Here’s the mount ring and 72mm to 77mm step up ring.
The two fit together.
The flash then just clips on to the front of the lens.
Using the Flash
There are three modes for the Flash – automatic, manual and multi-flash.
The most useful to me is fully manual.
I’ve got both flashes firing, but flash B is set much brighter.
The modelling light is off, but the feedback beep is on.
Perhaps of interest to those working in changeable conditions is the TTL mode, which works with the camera to decide the right amount of flash.
The flash is also set to rear curtain firing here (the >>> symbol)
No flash exposure compensation has been set here or on the camera.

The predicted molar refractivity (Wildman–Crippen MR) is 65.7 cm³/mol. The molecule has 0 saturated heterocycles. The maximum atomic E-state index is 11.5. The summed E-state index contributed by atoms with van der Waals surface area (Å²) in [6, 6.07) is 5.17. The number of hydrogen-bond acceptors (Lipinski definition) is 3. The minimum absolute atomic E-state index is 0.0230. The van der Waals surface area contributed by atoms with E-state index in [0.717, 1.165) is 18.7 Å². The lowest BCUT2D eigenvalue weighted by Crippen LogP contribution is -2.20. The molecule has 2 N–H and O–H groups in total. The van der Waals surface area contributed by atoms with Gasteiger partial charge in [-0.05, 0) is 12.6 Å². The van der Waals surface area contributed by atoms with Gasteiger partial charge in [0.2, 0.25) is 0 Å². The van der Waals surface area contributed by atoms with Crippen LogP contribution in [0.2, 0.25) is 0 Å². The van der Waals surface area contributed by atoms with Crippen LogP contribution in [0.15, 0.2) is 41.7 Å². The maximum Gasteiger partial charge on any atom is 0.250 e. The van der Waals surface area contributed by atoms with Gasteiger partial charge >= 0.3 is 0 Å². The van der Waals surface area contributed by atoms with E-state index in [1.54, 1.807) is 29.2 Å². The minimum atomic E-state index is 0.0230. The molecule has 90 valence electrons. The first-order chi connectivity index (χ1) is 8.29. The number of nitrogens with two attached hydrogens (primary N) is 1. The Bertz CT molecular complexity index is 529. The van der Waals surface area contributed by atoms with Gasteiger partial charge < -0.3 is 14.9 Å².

Since we don’t know how bright the flash will need to be, there is no absolute setting of flash output, just a ratio (in f/stops).
This goes 1:1 > 1:1.4 > 1:2 > 1:2.8 > 1:4 > 1:5.6 > 1:8 (reversed for setting A dimmer than B)
This means that as I’ve set the flash above, unit B will be 5 stops dimmer than unit A,
TTL auto works very well, but remember that with a guide number (GN) of 14 this is not a flash to light up large groups of people.
Unless they are on Karen’s office book case…
Taken with TTL and ‘P’ mode on the Canon 100D.
Pressing the FEL button on my camera produced a low power flash for metering purposes.
Look at the slight shadows, showing that I had the flash on the right at a higher power setting.
I should note that the EF-S15-85 lens was fine at longer focal lengths, but at 15mm (24mm equiv) the vignetting was rather obvious.
The flat lighting is great where you want to look into something, such as this old CCTV lens.
Note though the very distinctive catchlights
The lack of shadow can make a ring flash great for technical imaging.